You be the judge: should my boyfriend change the bedsheets more often? | Life and style

The prosecution: Mandeep

Raj would happily sleep in the same sheets for a whole month, which I think is disgusting

I stand firm in my belief that clean bedsheets are the key to a good night’s sleep, but Raj, my boyfriend of two years, couldn’t care less.

A weekly bedsheet change makes me feel good. Slipping into freshly laundered sheets is a small but significant act of self-care – a ritual that sets the tone for your whole night and the next day. But Raj thinks that is over the top and would happily sleep in the same sheets for a month, which I think is disgusting.

I’ll tell Raj that he needs to change the sheets when I’m away, or when I can’t do it, and he just ignores me. When I protest he just says, “It’s clean enough.” As a result, I end up doing the lion’s share of the laundry. Washing and changing the sheets each week is time-consuming, but I do it because I can’t get into a bed unless it’s clean, pressed and fresh. In Raj’s eyes, my insistence on weekly sheet changes is excessive and impractical. He says that because we both shower daily, our sheets aren’t that dirty and that he can’t feel much of a difference.

I disagree – it’s not just about what we can feel, but the actual dirt. Our skin sheds dead cells and oils throughout the night, creating a breeding ground for bacteria. Dirty sheets also lead to clogged pores, acne and irritation. At 28, I’m prone to breakouts, but when I started changing my sheets more often a few years ago, I noticed an improvement in my acne.

I’m really into posh linen: my favourite is a cool blue Tencel set, which is made from natural eucalyptus fibres and cost about £100; and I’m also a bit of a geek when it comes to thread counts. I need breathable fabrics and silk pillowcases. Raj laughs at me when I order new sheets, and wash them before putting them on the bed.

He raises concerns about the environmental impact of excessive washing and the wear and tear on fabrics. That’s a valid point, but I don’t think he’s serious – he’s just trying to detract from his own grossness. His personal hygiene habits give me the ick.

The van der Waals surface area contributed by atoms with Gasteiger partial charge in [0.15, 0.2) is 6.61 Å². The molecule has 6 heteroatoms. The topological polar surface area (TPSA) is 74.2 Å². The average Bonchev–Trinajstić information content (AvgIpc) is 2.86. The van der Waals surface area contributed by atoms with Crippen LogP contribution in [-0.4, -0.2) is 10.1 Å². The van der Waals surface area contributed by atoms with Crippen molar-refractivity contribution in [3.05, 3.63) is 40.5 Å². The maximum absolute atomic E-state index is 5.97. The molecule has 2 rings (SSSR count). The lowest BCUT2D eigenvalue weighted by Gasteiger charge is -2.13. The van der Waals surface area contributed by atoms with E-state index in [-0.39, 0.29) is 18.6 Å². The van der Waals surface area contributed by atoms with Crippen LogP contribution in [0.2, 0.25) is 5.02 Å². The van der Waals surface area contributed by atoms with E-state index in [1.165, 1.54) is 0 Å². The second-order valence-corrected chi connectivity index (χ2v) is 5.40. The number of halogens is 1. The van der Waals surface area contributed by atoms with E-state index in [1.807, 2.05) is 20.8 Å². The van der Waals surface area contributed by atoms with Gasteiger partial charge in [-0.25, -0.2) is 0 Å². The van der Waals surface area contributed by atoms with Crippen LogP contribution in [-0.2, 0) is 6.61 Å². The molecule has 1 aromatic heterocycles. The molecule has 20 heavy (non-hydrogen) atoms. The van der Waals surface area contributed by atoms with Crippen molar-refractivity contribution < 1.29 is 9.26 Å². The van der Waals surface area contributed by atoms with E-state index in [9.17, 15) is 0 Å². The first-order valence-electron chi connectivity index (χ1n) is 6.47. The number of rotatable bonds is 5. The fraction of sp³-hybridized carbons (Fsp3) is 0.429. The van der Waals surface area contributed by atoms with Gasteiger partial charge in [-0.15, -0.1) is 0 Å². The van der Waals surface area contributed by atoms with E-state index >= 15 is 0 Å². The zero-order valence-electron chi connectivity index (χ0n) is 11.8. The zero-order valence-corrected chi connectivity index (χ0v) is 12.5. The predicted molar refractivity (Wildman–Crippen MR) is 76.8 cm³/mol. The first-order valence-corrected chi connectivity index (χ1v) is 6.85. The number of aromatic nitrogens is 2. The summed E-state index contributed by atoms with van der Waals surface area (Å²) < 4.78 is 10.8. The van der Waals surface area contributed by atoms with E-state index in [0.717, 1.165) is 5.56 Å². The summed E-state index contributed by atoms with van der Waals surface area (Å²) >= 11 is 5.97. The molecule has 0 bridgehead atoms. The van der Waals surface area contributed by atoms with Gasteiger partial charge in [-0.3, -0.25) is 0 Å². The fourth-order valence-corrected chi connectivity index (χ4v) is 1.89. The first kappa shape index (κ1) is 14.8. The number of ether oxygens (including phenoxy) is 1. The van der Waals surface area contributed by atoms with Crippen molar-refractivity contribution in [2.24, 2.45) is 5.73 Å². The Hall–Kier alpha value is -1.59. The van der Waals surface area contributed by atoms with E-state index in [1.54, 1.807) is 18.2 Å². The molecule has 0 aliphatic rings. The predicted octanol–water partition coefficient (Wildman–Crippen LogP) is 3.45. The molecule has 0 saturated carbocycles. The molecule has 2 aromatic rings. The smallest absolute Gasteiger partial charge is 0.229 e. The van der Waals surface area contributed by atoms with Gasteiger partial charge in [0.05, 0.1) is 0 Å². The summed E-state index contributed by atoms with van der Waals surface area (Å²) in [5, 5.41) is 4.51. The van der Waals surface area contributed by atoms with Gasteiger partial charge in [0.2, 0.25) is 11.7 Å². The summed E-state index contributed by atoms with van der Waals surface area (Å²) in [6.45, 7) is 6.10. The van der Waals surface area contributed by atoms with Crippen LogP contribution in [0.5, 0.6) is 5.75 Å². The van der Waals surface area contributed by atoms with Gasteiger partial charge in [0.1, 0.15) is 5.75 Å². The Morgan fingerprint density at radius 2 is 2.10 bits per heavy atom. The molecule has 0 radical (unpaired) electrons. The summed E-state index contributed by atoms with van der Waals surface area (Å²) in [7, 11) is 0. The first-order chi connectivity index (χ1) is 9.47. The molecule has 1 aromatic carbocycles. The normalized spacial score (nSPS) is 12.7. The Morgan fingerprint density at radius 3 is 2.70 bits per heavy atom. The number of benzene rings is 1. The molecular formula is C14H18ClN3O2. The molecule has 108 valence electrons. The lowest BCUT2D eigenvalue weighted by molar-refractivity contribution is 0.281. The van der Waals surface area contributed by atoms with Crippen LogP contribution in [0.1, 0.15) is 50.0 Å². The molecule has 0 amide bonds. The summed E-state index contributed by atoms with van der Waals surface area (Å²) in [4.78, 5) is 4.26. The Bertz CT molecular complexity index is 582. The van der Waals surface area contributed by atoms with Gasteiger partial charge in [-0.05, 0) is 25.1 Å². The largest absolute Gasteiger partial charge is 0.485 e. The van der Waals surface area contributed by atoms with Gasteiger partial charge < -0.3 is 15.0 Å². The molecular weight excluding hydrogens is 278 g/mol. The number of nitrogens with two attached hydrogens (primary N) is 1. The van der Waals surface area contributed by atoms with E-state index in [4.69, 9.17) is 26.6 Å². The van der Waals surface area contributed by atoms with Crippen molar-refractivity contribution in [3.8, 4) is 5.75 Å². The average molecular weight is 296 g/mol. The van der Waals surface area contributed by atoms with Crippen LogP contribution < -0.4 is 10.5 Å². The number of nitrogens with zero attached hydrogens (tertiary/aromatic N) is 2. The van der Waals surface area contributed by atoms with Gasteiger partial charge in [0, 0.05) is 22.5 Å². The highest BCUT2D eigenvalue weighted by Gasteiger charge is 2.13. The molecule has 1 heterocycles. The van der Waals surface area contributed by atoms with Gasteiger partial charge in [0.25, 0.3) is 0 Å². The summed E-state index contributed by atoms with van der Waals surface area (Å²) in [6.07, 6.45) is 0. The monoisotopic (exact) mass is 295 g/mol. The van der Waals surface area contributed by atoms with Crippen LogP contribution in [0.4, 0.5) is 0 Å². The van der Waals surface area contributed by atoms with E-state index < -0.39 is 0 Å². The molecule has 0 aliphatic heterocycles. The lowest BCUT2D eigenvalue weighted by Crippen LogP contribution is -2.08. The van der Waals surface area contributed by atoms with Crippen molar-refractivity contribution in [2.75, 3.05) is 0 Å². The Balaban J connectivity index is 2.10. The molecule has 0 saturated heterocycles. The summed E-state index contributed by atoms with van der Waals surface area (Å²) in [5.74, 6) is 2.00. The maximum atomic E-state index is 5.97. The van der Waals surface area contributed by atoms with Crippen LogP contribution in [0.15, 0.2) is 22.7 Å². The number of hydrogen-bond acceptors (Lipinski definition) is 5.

The defence: Raj

Our bed still feels fine after a few weeks. There’s just no need to change the sheets before then

Changing your bedsheets once a month is fine, and doesn’t compromise personal hygiene. Our bed still feels fine after a few weeks, and I’ll only change sheets after then. I’ve always been like that – when I was at uni, I probably went two months without changing the sheets.

I just don’t feel the need to wash and launder sheets every few days. It’s excessive. If we were dirtier – say we ate in bed or showered less – washing the sheets more regularly would make sense. But Mandeep and I are both clean individuals who don’t suffer from allergies. She says she has sensitive skin – it’s literally just the odd spot – and blames it on me not changing the bedsheets when she’s away.

We sleep between high-grade sheets. Mandeep is obsessed with decor and interiors and she has spent hundreds on fancy linen. She rattles off thread counts and lectures me on why this fabric or that is better for her hair, or my eye wrinkles. I’ve lost track of how much Mandeep has spent on bedsheets.

Once she’s seen a set she likes online, they’ll be on our bed the next night. She also washes new sheets straight out of the packet before putting them on the bed, which I find unnecessary. Sometimes she even irons our sheets, which is totally pointless because we crease them as we sleep.

It’s great to have someone who cares that much about what we sleep on, but to me this means we don’t need to change the sheets as much. Fancy sheets repel dirt.

Mandeep’s other bedtime habits also have me on the ropes. She has banned all screens from the bedroom, even when I really want to watch something. She also makes me swap pillows with her if I’m lying on her special silk one. Having said all that, it is nice to go to sleep in a beautifully made bed. I don’t do the laundry – that’s Mandeep’s department – but I do all the cooking. That’s not sexist – she just naturally takes more of an interest in the linen. Some might say she’s obsessed.